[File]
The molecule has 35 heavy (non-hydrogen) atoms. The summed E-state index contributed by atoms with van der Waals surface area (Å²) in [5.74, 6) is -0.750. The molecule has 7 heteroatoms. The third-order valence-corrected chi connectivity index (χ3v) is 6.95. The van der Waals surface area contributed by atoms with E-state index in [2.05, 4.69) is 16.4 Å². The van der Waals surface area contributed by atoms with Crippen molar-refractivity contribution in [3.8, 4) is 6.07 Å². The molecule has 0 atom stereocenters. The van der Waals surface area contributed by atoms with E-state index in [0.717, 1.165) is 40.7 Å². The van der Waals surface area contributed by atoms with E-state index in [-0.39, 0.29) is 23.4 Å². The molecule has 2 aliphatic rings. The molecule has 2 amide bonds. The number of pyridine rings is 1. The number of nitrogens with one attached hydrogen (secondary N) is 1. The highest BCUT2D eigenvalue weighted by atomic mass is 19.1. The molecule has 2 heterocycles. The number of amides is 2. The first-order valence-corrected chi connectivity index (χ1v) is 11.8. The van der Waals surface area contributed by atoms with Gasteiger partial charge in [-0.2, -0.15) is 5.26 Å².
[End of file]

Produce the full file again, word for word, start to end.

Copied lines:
The molecule has 35 heavy (non-hydrogen) atoms. The summed E-state index contributed by atoms with van der Waals surface area (Å²) in [5.74, 6) is -0.750. The molecule has 7 heteroatoms. The third-order valence-corrected chi connectivity index (χ3v) is 6.95. The van der Waals surface area contributed by atoms with E-state index in [2.05, 4.69) is 16.4 Å². The van der Waals surface area contributed by atoms with Crippen molar-refractivity contribution in [3.8, 4) is 6.07 Å². The molecule has 0 atom stereocenters. The van der Waals surface area contributed by atoms with E-state index in [0.717, 1.165) is 40.7 Å². The van der Waals surface area contributed by atoms with E-state index in [-0.39, 0.29) is 23.4 Å². The molecule has 2 aliphatic rings. The molecule has 2 amide bonds. The number of pyridine rings is 1. The number of nitrogens with one attached hydrogen (secondary N) is 1. The highest BCUT2D eigenvalue weighted by atomic mass is 19.1. The molecule has 2 heterocycles. The number of amides is 2. The first-order valence-corrected chi connectivity index (χ1v) is 11.8. The van der Waals surface area contributed by atoms with Gasteiger partial charge in [-0.2, -0.15) is 5.26 Å².